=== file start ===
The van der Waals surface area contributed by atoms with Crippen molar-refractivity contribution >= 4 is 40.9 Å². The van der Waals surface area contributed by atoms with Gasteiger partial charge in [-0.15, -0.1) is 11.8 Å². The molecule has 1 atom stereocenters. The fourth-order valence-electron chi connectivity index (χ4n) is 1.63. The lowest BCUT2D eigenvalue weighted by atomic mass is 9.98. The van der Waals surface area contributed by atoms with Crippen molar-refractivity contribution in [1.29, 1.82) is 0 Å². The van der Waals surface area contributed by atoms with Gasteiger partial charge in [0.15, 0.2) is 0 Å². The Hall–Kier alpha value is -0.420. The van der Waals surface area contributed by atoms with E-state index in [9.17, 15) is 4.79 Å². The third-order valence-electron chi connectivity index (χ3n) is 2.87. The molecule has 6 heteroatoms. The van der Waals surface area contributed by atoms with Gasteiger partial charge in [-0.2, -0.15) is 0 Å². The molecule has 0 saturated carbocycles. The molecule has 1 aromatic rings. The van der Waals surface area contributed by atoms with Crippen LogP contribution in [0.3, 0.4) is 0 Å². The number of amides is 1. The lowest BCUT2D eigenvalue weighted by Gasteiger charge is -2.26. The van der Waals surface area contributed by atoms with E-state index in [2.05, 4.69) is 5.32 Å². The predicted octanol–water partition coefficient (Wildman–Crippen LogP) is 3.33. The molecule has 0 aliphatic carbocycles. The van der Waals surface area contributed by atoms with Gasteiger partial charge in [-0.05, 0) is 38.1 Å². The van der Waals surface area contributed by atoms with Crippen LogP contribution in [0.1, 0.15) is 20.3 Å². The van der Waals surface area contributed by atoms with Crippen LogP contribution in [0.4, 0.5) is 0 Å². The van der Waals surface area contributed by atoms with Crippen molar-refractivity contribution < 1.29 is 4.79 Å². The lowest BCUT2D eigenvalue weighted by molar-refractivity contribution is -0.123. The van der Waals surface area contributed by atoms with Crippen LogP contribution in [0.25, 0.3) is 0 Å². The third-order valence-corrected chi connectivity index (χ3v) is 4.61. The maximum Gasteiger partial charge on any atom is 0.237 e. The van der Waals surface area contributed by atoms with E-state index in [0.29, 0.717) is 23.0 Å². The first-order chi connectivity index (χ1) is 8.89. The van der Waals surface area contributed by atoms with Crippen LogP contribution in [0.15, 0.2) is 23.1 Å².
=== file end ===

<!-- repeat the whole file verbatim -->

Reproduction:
The van der Waals surface area contributed by atoms with Crippen molar-refractivity contribution >= 4 is 40.9 Å². The van der Waals surface area contributed by atoms with Gasteiger partial charge in [-0.15, -0.1) is 11.8 Å². The molecule has 1 atom stereocenters. The fourth-order valence-electron chi connectivity index (χ4n) is 1.63. The lowest BCUT2D eigenvalue weighted by atomic mass is 9.98. The van der Waals surface area contributed by atoms with Crippen molar-refractivity contribution in [1.29, 1.82) is 0 Å². The van der Waals surface area contributed by atoms with Gasteiger partial charge in [0.15, 0.2) is 0 Å². The Hall–Kier alpha value is -0.420. The van der Waals surface area contributed by atoms with E-state index in [9.17, 15) is 4.79 Å². The third-order valence-electron chi connectivity index (χ3n) is 2.87. The molecule has 6 heteroatoms. The van der Waals surface area contributed by atoms with Gasteiger partial charge in [-0.2, -0.15) is 0 Å². The molecule has 0 saturated carbocycles. The molecule has 1 aromatic rings. The van der Waals surface area contributed by atoms with Crippen LogP contribution in [0.3, 0.4) is 0 Å². The number of amides is 1. The lowest BCUT2D eigenvalue weighted by Gasteiger charge is -2.26. The van der Waals surface area contributed by atoms with E-state index in [2.05, 4.69) is 5.32 Å². The predicted octanol–water partition coefficient (Wildman–Crippen LogP) is 3.33. The molecule has 0 aliphatic carbocycles. The van der Waals surface area contributed by atoms with Gasteiger partial charge in [-0.05, 0) is 38.1 Å². The van der Waals surface area contributed by atoms with Crippen LogP contribution in [0.1, 0.15) is 20.3 Å². The van der Waals surface area contributed by atoms with Crippen LogP contribution in [0.4, 0.5) is 0 Å². The van der Waals surface area contributed by atoms with Crippen molar-refractivity contribution < 1.29 is 4.79 Å². The lowest BCUT2D eigenvalue weighted by molar-refractivity contribution is -0.123. The van der Waals surface area contributed by atoms with Crippen LogP contribution in [0.25, 0.3) is 0 Å². The third-order valence-corrected chi connectivity index (χ3v) is 4.61. The maximum Gasteiger partial charge on any atom is 0.237 e. The van der Waals surface area contributed by atoms with E-state index in [0.29, 0.717) is 23.0 Å². The first-order chi connectivity index (χ1) is 8.89. The van der Waals surface area contributed by atoms with Crippen LogP contribution in [0.15, 0.2) is 23.1 Å².